What is Cerebral Edema?
Cerebral Edema is an extremely serious pathological condition in which there is swelling of the brain which leads to increased pressure within the brain. This swelling of the brain may occur due to a variety of reasons like an automobile crash with a traumatic brain injury, infections spreading to the brain, or any other illness or injury. Cerebral Edema is one of the most difficult conditions to treat and is often at times fatal. The brain is the central processing unit of the body which plays a critical role in controlling all the bodily functions.
The skull which protects the brain from any injury leaves very little room for the brain itself and therefore Cerebral Edema causes immense pressure on the brain area and this is the reason why this condition is extremely serious. Cerebral Edema is also known by various names like brain swelling, brain edema, and elevated intracranial pressure.
Cerebral Edema can occur either throughout the brain or is confined to certain locations of the brain depending on the injury. Irrespective of where the swelling occurs, it results in immense pressure within the skull. The pressure that the brain exerts on the skull is called the intracranial pressure and in cases of Cerebral Edema this intracranial pressure significantly increases.
Due to this increased pressure, the blood supply to the brain gets cut down significantly and thus the oxygen which is required by the brain to function is depleted. When there is depletion of oxygen levels in the brain it causes the cells to degenerate rapidly and die resulting in permanent brain damage and in some cases end of life due to Cerebral Edema.
What Causes Cerebral Edema?
As stated Cerebral Edema can be caused due to a serious automobile crash causing serious head injury which is also known by the name of traumatic brain injury. It can also be caused due to other illnesses and infections like a brain tumor. Below mentioned are some of the causes of Cerebral Edema:
Traumatic Brain Injury or TBI: This usually occurs after a sudden trauma to the head which is severe enough to affect the brain. This trauma can be as a result of a hard object hitting the head with significant force, a motor vehicle or a motorcycle crash, fall from a significant height directly on the head. These forms of trauma or injury can cause the brain to swell up and result in Cerebral Edema.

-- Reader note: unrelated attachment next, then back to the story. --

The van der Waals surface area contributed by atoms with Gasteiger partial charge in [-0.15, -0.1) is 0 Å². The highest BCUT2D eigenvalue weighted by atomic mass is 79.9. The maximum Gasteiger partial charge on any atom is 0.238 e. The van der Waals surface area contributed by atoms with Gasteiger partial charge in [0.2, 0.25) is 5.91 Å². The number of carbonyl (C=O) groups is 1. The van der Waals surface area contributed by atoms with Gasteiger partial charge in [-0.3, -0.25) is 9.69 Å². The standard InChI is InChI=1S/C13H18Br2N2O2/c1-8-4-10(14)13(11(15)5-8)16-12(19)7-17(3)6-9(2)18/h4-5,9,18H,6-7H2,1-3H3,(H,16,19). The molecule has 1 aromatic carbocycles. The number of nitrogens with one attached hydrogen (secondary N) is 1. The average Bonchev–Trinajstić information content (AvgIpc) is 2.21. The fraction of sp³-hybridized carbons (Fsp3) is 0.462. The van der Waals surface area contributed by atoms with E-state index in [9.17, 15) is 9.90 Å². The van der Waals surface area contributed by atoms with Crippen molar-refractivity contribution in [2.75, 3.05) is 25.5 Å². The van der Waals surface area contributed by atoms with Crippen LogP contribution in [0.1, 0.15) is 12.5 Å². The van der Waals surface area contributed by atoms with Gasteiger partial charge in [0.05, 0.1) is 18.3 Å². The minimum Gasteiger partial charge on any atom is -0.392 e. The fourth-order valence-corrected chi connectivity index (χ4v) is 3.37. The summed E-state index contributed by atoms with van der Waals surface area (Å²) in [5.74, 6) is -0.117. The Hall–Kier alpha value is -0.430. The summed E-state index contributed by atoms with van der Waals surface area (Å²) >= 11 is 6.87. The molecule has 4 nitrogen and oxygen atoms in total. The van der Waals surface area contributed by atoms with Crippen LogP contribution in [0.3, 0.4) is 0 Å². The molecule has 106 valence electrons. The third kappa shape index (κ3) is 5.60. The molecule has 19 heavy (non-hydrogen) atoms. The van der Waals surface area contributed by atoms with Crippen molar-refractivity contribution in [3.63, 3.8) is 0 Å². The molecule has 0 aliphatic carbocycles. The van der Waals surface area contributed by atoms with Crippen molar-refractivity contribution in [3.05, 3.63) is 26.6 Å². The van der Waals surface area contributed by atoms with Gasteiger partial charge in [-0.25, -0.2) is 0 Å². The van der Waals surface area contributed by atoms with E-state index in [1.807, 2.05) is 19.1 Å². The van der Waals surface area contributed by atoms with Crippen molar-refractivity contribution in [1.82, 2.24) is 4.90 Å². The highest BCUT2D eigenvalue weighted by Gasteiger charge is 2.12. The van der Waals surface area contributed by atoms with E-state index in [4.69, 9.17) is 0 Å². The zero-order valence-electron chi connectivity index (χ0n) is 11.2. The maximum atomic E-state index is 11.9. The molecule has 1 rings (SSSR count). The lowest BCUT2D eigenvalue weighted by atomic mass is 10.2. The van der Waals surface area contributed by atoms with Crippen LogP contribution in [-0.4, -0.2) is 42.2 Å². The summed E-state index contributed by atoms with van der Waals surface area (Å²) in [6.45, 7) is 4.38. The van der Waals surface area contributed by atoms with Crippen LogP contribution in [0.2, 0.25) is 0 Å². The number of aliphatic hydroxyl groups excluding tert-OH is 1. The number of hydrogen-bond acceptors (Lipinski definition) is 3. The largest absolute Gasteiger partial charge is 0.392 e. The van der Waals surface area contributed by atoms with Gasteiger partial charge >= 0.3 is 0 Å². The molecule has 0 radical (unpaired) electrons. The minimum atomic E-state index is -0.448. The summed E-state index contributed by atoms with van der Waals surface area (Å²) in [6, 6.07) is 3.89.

Ischemic Strokes: This is perhaps the most common type of stroke which causes Cerebral Edema. In ischemic strokes there are clots formed near the brain which does not allow adequate blood flow to the brain causing depleted oxygen levels in the brain resulting in Cerebral Edema.
Brain Hemorrhage: Hemorrhagic stroke or brain hemorrhage refers to a condition in which the blood vessel within the brain starts to leak blood. Due to this leakage of blood, the pressure within the brain increases causing Cerebral Edema. Chronic uncontrolled hypertension is the most common cause of brain hemorrhage resulting in Cerebral Edema.
Meningitis: Certain infections of the brain may also cause Cerebral Edema and one of these infections is meningitis. In this infection, the covering of the brain gets inflamed. This is usually caused by bacteria, viruses, or in some cases some medications may also cause meningitis which may result in Cerebral Edema.
Encephalitis: This is yet another infection which may result in Cerebral Edema. This is an infection in which the brain itself gets inflamed usually by some sort of virus that infiltrates the brain. These viruses are spread by certain insect bites causing Cerebral Edema.
Toxoplasmosis: This is a parasitic infection which causes Cerebral Edema. This is usually seen in infants and people with compromised immune systems.
Tumors: Tumors may be perhaps the most common cause apart from a traumatic brain injury to cause Cerebral Edema. If the tumor is malignant it starts to grow and spread pretty rapidly putting increased pressure on the brain resulting in Cerebral Edema.
Symptoms of Cerebral Edema or What Happens if Your Brain Swells?
The symptoms of Cerebral Edema or swelling of the brain are quite variable and depend on the location of the swelling and the severity of the injury or infection. Some of the symptoms of Cerebral Edema are:
- Frequent severe headaches
- Neck Pain
- Persistent nausea with or without vomiting
- Persistent dizziness
- Breathing irregularities
- Vision disturbances
- Loss of recent or remote memory
- Ambulation difficulties
- Problems with speaking
How is Cerebral Edema Diagnosed?